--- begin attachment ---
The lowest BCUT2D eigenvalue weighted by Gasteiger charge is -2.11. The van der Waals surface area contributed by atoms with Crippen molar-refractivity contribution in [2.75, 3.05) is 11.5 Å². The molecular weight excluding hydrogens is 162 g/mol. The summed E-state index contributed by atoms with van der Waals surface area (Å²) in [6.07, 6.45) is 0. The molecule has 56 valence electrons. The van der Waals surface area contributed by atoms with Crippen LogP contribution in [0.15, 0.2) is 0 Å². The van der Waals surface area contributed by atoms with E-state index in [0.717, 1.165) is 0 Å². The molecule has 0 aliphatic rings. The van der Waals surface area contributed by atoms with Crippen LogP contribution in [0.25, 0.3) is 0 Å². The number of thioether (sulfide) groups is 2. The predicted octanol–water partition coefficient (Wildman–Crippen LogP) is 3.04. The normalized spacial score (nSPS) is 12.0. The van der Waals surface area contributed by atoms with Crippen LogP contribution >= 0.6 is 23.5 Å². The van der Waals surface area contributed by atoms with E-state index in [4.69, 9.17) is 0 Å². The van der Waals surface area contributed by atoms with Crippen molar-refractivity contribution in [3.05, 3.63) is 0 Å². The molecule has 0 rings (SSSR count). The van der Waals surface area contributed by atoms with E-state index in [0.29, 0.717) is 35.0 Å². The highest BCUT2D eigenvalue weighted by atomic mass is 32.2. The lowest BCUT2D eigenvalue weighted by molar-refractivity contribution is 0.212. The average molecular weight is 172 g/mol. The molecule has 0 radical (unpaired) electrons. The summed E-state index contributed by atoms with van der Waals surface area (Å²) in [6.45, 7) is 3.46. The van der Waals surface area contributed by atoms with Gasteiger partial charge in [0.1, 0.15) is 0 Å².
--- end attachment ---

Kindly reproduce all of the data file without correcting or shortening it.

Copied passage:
The lowest BCUT2D eigenvalue weighted by Gasteiger charge is -2.11. The van der Waals surface area contributed by atoms with Crippen molar-refractivity contribution in [2.75, 3.05) is 11.5 Å². The molecular weight excluding hydrogens is 162 g/mol. The summed E-state index contributed by atoms with van der Waals surface area (Å²) in [6.07, 6.45) is 0. The molecule has 56 valence electrons. The van der Waals surface area contributed by atoms with Crippen LogP contribution in [0.15, 0.2) is 0 Å². The van der Waals surface area contributed by atoms with E-state index in [0.717, 1.165) is 0 Å². The molecule has 0 aliphatic rings. The van der Waals surface area contributed by atoms with Crippen LogP contribution in [0.25, 0.3) is 0 Å². The number of thioether (sulfide) groups is 2. The predicted octanol–water partition coefficient (Wildman–Crippen LogP) is 3.04. The normalized spacial score (nSPS) is 12.0. The van der Waals surface area contributed by atoms with Crippen LogP contribution >= 0.6 is 23.5 Å². The van der Waals surface area contributed by atoms with E-state index in [4.69, 9.17) is 0 Å². The van der Waals surface area contributed by atoms with Crippen molar-refractivity contribution in [3.05, 3.63) is 0 Å². The molecule has 0 rings (SSSR count). The van der Waals surface area contributed by atoms with E-state index in [0.29, 0.717) is 35.0 Å². The highest BCUT2D eigenvalue weighted by atomic mass is 32.2. The lowest BCUT2D eigenvalue weighted by molar-refractivity contribution is 0.212. The average molecular weight is 172 g/mol. The molecule has 0 radical (unpaired) electrons. The summed E-state index contributed by atoms with van der Waals surface area (Å²) in [6.45, 7) is 3.46. The van der Waals surface area contributed by atoms with Gasteiger partial charge in [0.1, 0.15) is 0 Å².